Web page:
6. Humanas ergo traditiones de sacra doctrina & moribus, vt quae ab humano ingenio excogitatae, nec in Scripturis expressae sunt, neque ex iis deduci possint, sed vel directè vel obliquè cum iis pugnent, merito reijcimus.

​6. Therefore, we rightfully reject human traditions devised by human ingenuity, concerning sacred doctrine and morals, which are neither explicit in the Scriptures nor deducible from them, and which may directly or indirectly contradict them.

7. Historicae Traditiones appellantur, rerum à Christo & Apostolis dictarum gestarùmque narrationes. Harum quae in verbo non continentur, pro humanis scriptis habendae sunt, ac non veritate & auctoritate cum Canonicis comparandae.

​7. Historical traditions are called narratives of events and actions spoken or done by Christ and the Apostles. Those not contained in the written word ought to be regarded as human writings and should not be compared in truth and authority with the Canonical Scriptures.

8. Hae autem narrationes ab Euangelistis & Apostolis ideò omissae sunt, tum quia capi à nobis (si perscripta fuissent omnia) nunquam potuissent, tum quia ratio communis earum perfectè Scripturis continetur, vt credamus IESUM esse CHRISTUM filium Dei, credentesque vitam habeamus per nomen eius.

​8. These narratives were omitted by the Evangelists and Apostles because, firstly, we could never capture all of them in writing, and secondly, the essential truths of these narratives are fully contained in the Scriptures for us to believe that JESUS is the CHRIST, the Son of God, and that believing, we may have life through His name.

9. Ceremoniales traditiones vocantur ritus quidam non scripti ad ordinem & decorum pertinentes. In his duo consideranda: vnum essentiale ceremoniarum, illud honestum & ordinatum quod in ritibus est, vtpote ipsa vtilitas & aedificatio proximi. Alterum accidentale, id est, ipsae circumstantiae, modus, tempus, locus, personae, & c.

​9. Ceremonial traditions are certain unwritten rituals pertaining to order and decorum. In them, two things are to be considered: the essential part of ceremonies, which is the honorable and orderly aspect found in the rituals, namely the advantage and edification of our neighbor. The other aspect is the accidental one, namely, the circumstances, mode, time, place, persons, etc.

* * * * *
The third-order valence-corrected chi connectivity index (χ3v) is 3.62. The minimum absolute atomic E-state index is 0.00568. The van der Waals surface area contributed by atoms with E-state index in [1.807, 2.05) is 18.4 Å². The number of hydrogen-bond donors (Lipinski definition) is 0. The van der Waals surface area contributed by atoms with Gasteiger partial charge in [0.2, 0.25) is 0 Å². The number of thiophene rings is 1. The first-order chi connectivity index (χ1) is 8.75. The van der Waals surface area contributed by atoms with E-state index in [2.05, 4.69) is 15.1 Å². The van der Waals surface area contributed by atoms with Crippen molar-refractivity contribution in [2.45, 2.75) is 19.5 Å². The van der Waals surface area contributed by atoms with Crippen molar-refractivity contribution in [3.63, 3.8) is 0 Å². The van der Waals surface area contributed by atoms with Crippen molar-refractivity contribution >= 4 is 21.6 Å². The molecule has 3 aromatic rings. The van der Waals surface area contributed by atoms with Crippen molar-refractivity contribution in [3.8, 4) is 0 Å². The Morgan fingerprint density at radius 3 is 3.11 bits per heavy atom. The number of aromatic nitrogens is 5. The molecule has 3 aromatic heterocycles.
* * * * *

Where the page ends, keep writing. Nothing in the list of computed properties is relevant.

10. Ipsum essentiale decori & ordinis (nam ceremonias Testamenti Veteris figurales antiquatas constat) quia rebus dogmaticis, ethicísque coniunctissimun, & secundum genus ipsius in verbo Dei perscriptum est, aeternum est atque immutabile. 1. Cor. 14. vers. 40. πάντα εὐσχημόνως καὶ κατὰ τάξιν γενέσθω. Accidentale (id est, ipsa circumstantiarum ratio) varium est & mutabile.

​10. The essential aspect of decorum and order (for it is evident that the ceremonial aspects of the Old Testament have been antiquated), because it is most closely connected with dogmatic and ethical matters, and according to its kind is inscribed in the Word of God, is eternal and immutable. “Let all things be done decently and in order,” (1 Corinthians 14:40). The accidental aspect (i.e., the very nature (ratio) of the circumstances) is varied and mutable.

11. Ceremoniales autem quaecunque sunt, rectè in tria genera distribui à nobis possunt: Vnum bonarum est, alterum malarum, tertium indifferentium & mediarum.

11. Ceremonies of whatever sort can be rightly divided by us into three categories: the first is good, the second evil, and the third indifferent and neutral.

12. Bonae dicuntur eae, quae cum sanctitate, aequitate, veritate, honestate, ordine coniunctae sunt. Malae dicuntur, quae cum rebus iisdem pugnant. Mediae quae pro ratione personarum, locorum, & temporum cum iisdem rebus modò cohaerere, modò pugnare comperiuntur.

12. Those are called good which are harmoniously united with sanctity, equity, truth, honesty, and order. Those are called bad which are repugnant to these principles. The indifferent and neutral ones are those which are found to sometimes agree and sometimes conflict, by reason of persons, places, and times.


(Junius) 7. DE TRADITIONIBVS (PARS II)